Switchbacks are a great technical aspect of the trail. These hairpin turns test your balance and general trail use knowledge as you navigate attempt not to dab throughout the course of the turn. Switchbacks add a unique feature to steep terrain as they test your technical riding ability during times of increased speed…or decreased endurance.
Every trail in the country has at least one tight turn you have to ride through, so how do we conquer these turns on our mountain bike both uphill and downhill?
What Is A Switchback Turn?
Before we get into the how of riding switchbacks, what are they and how can you find them on your trail?
A hairpin turn (or switchback), named for its resemblance to a hairpin/bobby pin, is a bend in a road with a very acute inner angle, making it necessary for an oncoming vehicle to turn almost 180° to continue on the road. Such turns in ramps and trails may be called switchbacks in American English, by analogy with switchback railways.
Hairpin turns are often built when a route climbs up or down a steep slope, so that it can travel mostly across the slope with only moderate steepness, and are often arrayed in a zigzag pattern. Highways with repeating hairpin turns allow easier, safer ascents and descents of mountainous terrain than a direct, steep climb and descent, at the price of greater distances of travel. Highways of this style are also generally less costly to build and maintain than highways with tunnels.
Switchback turns on your mountain bike trail are pretty easy to find. Any turn that is extremely tight and guides you to riding in the opposite direction you were heading can be called a switchback. On new trails, switchbacks can take you by surprise as you were unaware of the sharp turn ahead.
Riding Switchbacks On Your Mountain Bike
When you come up against that switchback on your trail, there are certain things you need to remember and practice to conquer these tight, hairpin turns.
Your Line Is Everything – The line you pick to go through the turn will determine your outcome. The video below will show you how to chose that line, but also look for any rocks or roots that are looking to kick you off of that line. There is a preferred method of attacking switchbacks, but if that line is covered up with harder terrain…you might have to improvise.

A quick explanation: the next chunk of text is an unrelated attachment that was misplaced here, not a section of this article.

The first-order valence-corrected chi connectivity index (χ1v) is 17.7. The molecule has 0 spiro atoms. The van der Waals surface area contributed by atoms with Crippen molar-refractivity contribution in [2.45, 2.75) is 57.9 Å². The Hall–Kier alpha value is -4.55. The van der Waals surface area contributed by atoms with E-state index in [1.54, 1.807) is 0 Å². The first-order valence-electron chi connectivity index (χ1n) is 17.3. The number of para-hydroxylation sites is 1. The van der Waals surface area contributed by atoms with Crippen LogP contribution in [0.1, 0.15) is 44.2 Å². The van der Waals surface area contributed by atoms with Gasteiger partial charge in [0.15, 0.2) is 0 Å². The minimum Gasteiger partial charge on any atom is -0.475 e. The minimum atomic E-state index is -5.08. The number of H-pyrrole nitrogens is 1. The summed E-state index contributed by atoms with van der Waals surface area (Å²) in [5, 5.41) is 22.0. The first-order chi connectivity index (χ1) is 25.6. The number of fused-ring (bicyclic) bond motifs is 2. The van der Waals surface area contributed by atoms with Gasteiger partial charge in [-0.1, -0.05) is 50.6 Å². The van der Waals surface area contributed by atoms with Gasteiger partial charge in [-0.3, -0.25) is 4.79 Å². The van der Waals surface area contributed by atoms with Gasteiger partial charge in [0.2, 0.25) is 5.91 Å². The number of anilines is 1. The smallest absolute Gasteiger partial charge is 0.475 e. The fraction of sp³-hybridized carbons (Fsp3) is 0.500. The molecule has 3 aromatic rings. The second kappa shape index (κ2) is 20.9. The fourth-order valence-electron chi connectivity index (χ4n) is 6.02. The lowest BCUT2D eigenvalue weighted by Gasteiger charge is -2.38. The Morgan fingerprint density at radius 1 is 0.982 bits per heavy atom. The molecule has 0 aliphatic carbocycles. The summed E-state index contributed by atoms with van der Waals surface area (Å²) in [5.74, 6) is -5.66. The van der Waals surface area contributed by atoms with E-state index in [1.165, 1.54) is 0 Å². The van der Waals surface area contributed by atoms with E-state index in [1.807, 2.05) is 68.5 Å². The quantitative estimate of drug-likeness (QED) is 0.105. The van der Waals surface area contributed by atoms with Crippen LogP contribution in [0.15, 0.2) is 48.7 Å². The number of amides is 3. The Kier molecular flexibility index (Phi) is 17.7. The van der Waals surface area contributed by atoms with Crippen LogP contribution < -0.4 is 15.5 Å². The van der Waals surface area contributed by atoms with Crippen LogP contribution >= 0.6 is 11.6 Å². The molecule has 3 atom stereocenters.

Keep Your Balance – This is one of those situations where practicing your trackstanding really pays off. Typically (especially when riding uphill), switchbacks are taken at a very low speed. You need to be able to keep the bike upright and moving forward throughout the entire turn. In really extreme switchback situations, it may even be necessary to stop the bike completely without getting off (trackstanding) to readjust.
Move Your Weight – When riding a switchback both up and down the trail, you need to be completely aware of where you have your weight on the bike. For steep, downhill switchbacks, your weight needs to be back as you navigate the turn. For uphill, steep hairpin turns…you need to have your weight centered and ready to put forward to get through. Moving your body weight independently of the bike will be a key factor in a dab free switchback turn.
Look Where You Are Going…Not Where You Are – I see a lot of riders dab and get stuck in switchbacks because they are too focused on where they are…instead of where they are going. Riding switchbacks (like most riding) requires you to plan ahead and keep your head up. If you are looking two inches in front of your tire, you are already stuck. Plan your turn and look several feet out. As you are navigating the turn…look where you need to go. As you get tired on climbs, this can get harder as it is a natural progression to hold you head down. It’s not right…but it is what your body wants to do.
Now that you have the right mindset, check out this video on riding switchbacks from the crew over at Bike Skills (bikeskills.com).
I founded Bike198 back in 2007 and started riding bikes seriously in 1994. A lot has changed since that time and one of the greatest releases is still getting out on the bike and shredding trail or tearing up the road.